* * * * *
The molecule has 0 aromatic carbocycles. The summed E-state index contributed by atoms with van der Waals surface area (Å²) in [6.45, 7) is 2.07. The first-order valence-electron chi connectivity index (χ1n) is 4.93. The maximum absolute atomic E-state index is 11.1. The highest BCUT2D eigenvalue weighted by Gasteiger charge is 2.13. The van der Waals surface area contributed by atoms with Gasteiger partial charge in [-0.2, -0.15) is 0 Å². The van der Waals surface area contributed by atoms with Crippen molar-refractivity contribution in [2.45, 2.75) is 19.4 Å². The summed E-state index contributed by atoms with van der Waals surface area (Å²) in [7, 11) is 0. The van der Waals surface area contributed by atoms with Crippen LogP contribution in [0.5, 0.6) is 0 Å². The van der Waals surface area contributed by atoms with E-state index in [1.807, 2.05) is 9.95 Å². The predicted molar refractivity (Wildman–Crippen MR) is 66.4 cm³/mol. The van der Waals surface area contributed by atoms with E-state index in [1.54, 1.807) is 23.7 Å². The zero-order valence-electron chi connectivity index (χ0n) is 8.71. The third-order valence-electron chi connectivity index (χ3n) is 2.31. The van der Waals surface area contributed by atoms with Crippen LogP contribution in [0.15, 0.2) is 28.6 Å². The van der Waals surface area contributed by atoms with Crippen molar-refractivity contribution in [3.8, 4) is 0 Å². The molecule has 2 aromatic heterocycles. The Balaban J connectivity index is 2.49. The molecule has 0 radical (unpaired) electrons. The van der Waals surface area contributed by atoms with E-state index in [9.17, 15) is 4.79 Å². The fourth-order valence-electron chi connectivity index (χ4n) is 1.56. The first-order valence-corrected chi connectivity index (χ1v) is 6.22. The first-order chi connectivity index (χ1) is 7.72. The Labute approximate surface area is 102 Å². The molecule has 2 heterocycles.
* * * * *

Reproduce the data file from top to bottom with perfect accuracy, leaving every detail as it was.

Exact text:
The molecule has 0 aromatic carbocycles. The summed E-state index contributed by atoms with van der Waals surface area (Å²) in [6.45, 7) is 2.07. The first-order valence-electron chi connectivity index (χ1n) is 4.93. The maximum absolute atomic E-state index is 11.1. The highest BCUT2D eigenvalue weighted by Gasteiger charge is 2.13. The van der Waals surface area contributed by atoms with Gasteiger partial charge in [-0.2, -0.15) is 0 Å². The van der Waals surface area contributed by atoms with Crippen molar-refractivity contribution in [2.45, 2.75) is 19.4 Å². The summed E-state index contributed by atoms with van der Waals surface area (Å²) in [7, 11) is 0. The van der Waals surface area contributed by atoms with Crippen LogP contribution in [0.5, 0.6) is 0 Å². The van der Waals surface area contributed by atoms with E-state index in [1.807, 2.05) is 9.95 Å². The predicted molar refractivity (Wildman–Crippen MR) is 66.4 cm³/mol. The van der Waals surface area contributed by atoms with E-state index in [1.54, 1.807) is 23.7 Å². The zero-order valence-electron chi connectivity index (χ0n) is 8.71. The third-order valence-electron chi connectivity index (χ3n) is 2.31. The van der Waals surface area contributed by atoms with Crippen LogP contribution in [0.15, 0.2) is 28.6 Å². The van der Waals surface area contributed by atoms with Crippen molar-refractivity contribution in [3.8, 4) is 0 Å². The molecule has 2 aromatic heterocycles. The Balaban J connectivity index is 2.49. The molecule has 0 radical (unpaired) electrons. The van der Waals surface area contributed by atoms with E-state index in [9.17, 15) is 4.79 Å². The fourth-order valence-electron chi connectivity index (χ4n) is 1.56. The first-order valence-corrected chi connectivity index (χ1v) is 6.22. The first-order chi connectivity index (χ1) is 7.72. The Labute approximate surface area is 102 Å². The molecule has 2 heterocycles.